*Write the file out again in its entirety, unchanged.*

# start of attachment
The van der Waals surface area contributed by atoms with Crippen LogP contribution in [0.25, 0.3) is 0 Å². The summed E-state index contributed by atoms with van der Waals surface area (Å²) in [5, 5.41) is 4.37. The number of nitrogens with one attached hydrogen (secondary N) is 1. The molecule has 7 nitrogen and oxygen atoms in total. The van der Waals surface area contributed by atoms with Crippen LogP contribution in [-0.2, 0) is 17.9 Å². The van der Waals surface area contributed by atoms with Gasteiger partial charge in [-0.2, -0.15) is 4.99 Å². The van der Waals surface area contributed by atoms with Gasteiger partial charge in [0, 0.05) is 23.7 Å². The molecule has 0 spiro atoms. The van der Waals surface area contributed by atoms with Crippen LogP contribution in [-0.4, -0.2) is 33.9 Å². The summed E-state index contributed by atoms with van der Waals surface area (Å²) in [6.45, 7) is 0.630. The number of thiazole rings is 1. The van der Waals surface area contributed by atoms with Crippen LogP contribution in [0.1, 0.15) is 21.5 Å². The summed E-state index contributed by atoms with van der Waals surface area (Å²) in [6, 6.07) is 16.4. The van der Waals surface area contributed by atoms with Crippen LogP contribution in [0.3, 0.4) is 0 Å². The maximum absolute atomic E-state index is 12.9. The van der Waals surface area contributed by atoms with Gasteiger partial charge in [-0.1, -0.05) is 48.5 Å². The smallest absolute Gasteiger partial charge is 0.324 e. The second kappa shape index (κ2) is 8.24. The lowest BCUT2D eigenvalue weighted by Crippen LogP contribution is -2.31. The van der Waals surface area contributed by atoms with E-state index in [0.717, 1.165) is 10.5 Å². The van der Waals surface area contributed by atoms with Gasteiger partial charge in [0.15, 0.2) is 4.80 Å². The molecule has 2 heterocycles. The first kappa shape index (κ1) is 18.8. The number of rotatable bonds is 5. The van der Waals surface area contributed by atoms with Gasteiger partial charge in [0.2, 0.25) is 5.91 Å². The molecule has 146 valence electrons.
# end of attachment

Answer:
The van der Waals surface area contributed by atoms with Crippen LogP contribution in [0.25, 0.3) is 0 Å². The summed E-state index contributed by atoms with van der Waals surface area (Å²) in [5, 5.41) is 4.37. The number of nitrogens with one attached hydrogen (secondary N) is 1. The molecule has 7 nitrogen and oxygen atoms in total. The van der Waals surface area contributed by atoms with Crippen LogP contribution in [-0.2, 0) is 17.9 Å². The van der Waals surface area contributed by atoms with Gasteiger partial charge in [-0.2, -0.15) is 4.99 Å². The van der Waals surface area contributed by atoms with Gasteiger partial charge in [0, 0.05) is 23.7 Å². The molecule has 0 spiro atoms. The van der Waals surface area contributed by atoms with Crippen LogP contribution in [-0.4, -0.2) is 33.9 Å². The summed E-state index contributed by atoms with van der Waals surface area (Å²) in [6.45, 7) is 0.630. The number of thiazole rings is 1. The van der Waals surface area contributed by atoms with Crippen LogP contribution in [0.1, 0.15) is 21.5 Å². The summed E-state index contributed by atoms with van der Waals surface area (Å²) in [6, 6.07) is 16.4. The van der Waals surface area contributed by atoms with Crippen LogP contribution in [0.3, 0.4) is 0 Å². The maximum absolute atomic E-state index is 12.9. The van der Waals surface area contributed by atoms with Gasteiger partial charge in [-0.1, -0.05) is 48.5 Å². The smallest absolute Gasteiger partial charge is 0.324 e. The second kappa shape index (κ2) is 8.24. The lowest BCUT2D eigenvalue weighted by Crippen LogP contribution is -2.31. The van der Waals surface area contributed by atoms with E-state index in [0.717, 1.165) is 10.5 Å². The van der Waals surface area contributed by atoms with Gasteiger partial charge in [0.15, 0.2) is 4.80 Å². The molecule has 2 heterocycles. The first kappa shape index (κ1) is 18.8. The number of rotatable bonds is 5. The van der Waals surface area contributed by atoms with Gasteiger partial charge in [0.2, 0.25) is 5.91 Å². The molecule has 146 valence electrons.